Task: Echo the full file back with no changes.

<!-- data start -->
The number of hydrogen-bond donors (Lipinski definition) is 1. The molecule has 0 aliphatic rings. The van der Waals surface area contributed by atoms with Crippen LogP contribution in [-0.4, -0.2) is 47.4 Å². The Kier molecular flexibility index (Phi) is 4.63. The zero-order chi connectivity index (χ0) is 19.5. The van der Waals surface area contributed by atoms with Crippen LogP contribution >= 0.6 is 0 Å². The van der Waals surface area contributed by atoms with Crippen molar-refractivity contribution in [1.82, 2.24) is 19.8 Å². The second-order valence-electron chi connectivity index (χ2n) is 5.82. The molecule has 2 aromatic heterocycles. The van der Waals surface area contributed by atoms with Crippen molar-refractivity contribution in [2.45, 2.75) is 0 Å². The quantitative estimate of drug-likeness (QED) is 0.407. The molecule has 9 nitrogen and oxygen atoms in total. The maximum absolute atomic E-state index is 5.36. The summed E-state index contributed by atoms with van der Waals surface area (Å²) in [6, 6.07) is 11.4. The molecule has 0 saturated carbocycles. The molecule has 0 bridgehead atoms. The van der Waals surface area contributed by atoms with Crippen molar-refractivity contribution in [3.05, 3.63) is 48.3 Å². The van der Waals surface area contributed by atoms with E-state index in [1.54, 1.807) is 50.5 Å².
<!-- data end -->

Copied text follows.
The number of hydrogen-bond donors (Lipinski definition) is 1. The molecule has 0 aliphatic rings. The van der Waals surface area contributed by atoms with Crippen LogP contribution in [-0.4, -0.2) is 47.4 Å². The Kier molecular flexibility index (Phi) is 4.63. The zero-order chi connectivity index (χ0) is 19.5. The van der Waals surface area contributed by atoms with Crippen LogP contribution >= 0.6 is 0 Å². The van der Waals surface area contributed by atoms with Crippen molar-refractivity contribution in [1.82, 2.24) is 19.8 Å². The second-order valence-electron chi connectivity index (χ2n) is 5.82. The molecule has 2 aromatic heterocycles. The van der Waals surface area contributed by atoms with Crippen molar-refractivity contribution in [2.45, 2.75) is 0 Å². The quantitative estimate of drug-likeness (QED) is 0.407. The molecule has 9 nitrogen and oxygen atoms in total. The maximum absolute atomic E-state index is 5.36. The summed E-state index contributed by atoms with van der Waals surface area (Å²) in [6, 6.07) is 11.4. The molecule has 0 saturated carbocycles. The molecule has 0 bridgehead atoms. The van der Waals surface area contributed by atoms with Crippen molar-refractivity contribution in [3.05, 3.63) is 48.3 Å². The van der Waals surface area contributed by atoms with E-state index in [1.54, 1.807) is 50.5 Å².